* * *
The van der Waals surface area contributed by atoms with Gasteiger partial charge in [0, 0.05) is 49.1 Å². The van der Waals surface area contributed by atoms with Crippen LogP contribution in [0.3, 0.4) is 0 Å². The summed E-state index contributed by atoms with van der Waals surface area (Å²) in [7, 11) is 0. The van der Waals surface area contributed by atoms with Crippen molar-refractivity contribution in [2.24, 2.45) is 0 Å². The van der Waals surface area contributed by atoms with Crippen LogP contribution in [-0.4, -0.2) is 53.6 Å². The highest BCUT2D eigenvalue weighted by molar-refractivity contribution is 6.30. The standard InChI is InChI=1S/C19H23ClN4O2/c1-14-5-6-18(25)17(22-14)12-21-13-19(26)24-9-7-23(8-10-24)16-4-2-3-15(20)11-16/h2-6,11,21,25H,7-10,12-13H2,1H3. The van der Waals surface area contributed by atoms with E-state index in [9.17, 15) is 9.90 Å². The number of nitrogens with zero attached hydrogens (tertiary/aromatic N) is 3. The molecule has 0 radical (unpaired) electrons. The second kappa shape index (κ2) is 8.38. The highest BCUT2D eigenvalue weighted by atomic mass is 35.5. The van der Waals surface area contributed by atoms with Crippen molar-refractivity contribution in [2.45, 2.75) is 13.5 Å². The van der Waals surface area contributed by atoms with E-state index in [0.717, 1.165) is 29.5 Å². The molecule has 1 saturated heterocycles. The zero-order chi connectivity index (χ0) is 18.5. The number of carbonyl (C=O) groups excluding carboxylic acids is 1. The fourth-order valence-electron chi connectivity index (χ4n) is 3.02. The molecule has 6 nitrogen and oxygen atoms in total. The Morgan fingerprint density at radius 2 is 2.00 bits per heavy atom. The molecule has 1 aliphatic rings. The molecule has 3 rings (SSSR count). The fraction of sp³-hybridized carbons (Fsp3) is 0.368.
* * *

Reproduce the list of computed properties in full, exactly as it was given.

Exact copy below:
The van der Waals surface area contributed by atoms with Gasteiger partial charge in [0, 0.05) is 49.1 Å². The van der Waals surface area contributed by atoms with Crippen LogP contribution in [0.3, 0.4) is 0 Å². The summed E-state index contributed by atoms with van der Waals surface area (Å²) in [7, 11) is 0. The van der Waals surface area contributed by atoms with Crippen molar-refractivity contribution in [2.24, 2.45) is 0 Å². The van der Waals surface area contributed by atoms with Crippen LogP contribution in [-0.4, -0.2) is 53.6 Å². The highest BCUT2D eigenvalue weighted by molar-refractivity contribution is 6.30. The standard InChI is InChI=1S/C19H23ClN4O2/c1-14-5-6-18(25)17(22-14)12-21-13-19(26)24-9-7-23(8-10-24)16-4-2-3-15(20)11-16/h2-6,11,21,25H,7-10,12-13H2,1H3. The van der Waals surface area contributed by atoms with E-state index in [9.17, 15) is 9.90 Å². The number of nitrogens with zero attached hydrogens (tertiary/aromatic N) is 3. The molecule has 0 radical (unpaired) electrons. The second kappa shape index (κ2) is 8.38. The highest BCUT2D eigenvalue weighted by atomic mass is 35.5. The van der Waals surface area contributed by atoms with Crippen molar-refractivity contribution in [2.45, 2.75) is 13.5 Å². The van der Waals surface area contributed by atoms with E-state index in [0.717, 1.165) is 29.5 Å². The molecule has 1 saturated heterocycles. The zero-order chi connectivity index (χ0) is 18.5. The number of carbonyl (C=O) groups excluding carboxylic acids is 1. The fourth-order valence-electron chi connectivity index (χ4n) is 3.02. The molecule has 6 nitrogen and oxygen atoms in total. The Morgan fingerprint density at radius 2 is 2.00 bits per heavy atom. The molecule has 1 aliphatic rings. The molecule has 3 rings (SSSR count). The fraction of sp³-hybridized carbons (Fsp3) is 0.368.